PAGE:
The home of UCLA, Westwood has the energy and international flavor of its youthful and diverse student population. It’s also a major center of commerce, with luxurious high rise apartments and office buildings running the length of Wilshire Boulevard. Some of the most opulent single-family homes in Los Angeles can be found in its Holmby Hills Estates neighborhood, including the famous Playboy Mansion. At the heart of this community is Westwood Village, founded in 1929. Its shops, theaters and restaurants have kept the small-town feel of the original neighborhood, though glossy office towers and penthouses now surround it. The village is a central meeting place for students and tourists and a destination for moviegoers, who flock to the beautiful vintage theaters, sites of many world premiers. A notable Westwood Village attraction is the Armand Hammer museum, renowned for its world-class collections of Impressionist and Modern art. A remarkably varied group of ethnic restaurants cater to a diverse student population. The Wilshire Corridor, a stretch of Wilshire Boulevard that houses some of the most luxurious condominiums in the city, appeals to empty nesters and well-to-do professionals. Corridor living includes 24-hour concierge service and upscale amenities. Both charter and public schools are well reviewed by the community, and there are many private schools within easy driving distance. The borders of Westwood are Sunset Boulevard to the north and Olympic Boulevard to the south, with Wilshire and Santa Monica Boulevards running through the center. All are major traffic routes. The architecture is a pleasing retro blend of Art Deco, Mediterranean revival and modern. Close by are Brentwood, Beverly Hills/Bel-Air and Century City, all with their own vibrant shopping and dining centers. There is extensive local bus service to the area, along with plans to extend the new Purple Line subway and add lanes to the 405 freeway to ease travel time to and from Westwood.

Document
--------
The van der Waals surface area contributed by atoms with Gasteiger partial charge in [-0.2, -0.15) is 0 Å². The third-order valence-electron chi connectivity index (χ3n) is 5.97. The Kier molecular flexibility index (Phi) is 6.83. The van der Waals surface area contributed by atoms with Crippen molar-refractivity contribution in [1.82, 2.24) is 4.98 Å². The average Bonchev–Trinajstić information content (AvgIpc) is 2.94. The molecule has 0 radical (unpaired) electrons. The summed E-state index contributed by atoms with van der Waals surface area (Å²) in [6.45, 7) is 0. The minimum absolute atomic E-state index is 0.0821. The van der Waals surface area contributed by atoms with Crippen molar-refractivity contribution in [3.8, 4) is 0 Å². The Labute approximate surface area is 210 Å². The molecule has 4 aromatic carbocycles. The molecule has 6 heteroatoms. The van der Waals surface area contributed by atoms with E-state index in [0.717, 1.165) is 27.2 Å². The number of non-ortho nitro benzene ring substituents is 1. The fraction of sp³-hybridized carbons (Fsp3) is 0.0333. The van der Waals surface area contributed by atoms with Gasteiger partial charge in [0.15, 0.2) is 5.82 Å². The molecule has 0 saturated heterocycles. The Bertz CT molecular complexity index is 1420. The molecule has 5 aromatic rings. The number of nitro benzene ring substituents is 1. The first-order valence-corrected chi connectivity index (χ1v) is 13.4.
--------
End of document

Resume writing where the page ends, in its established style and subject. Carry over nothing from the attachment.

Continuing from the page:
As an area, Westwood can be defined by several standout attractions, one of which is Westwood Village, a cross section of streets that boasts a great variety of restaurants and shops. Head east on Wilshire Boulevard to Westwood Boulevard where you may turn left to drive down the Village’s main drag and survey the scene. Located just south of the UCLA campus, Westwood Village is a series of streets and avenues that contain more than 90 eateries and nearly a dozen theaters.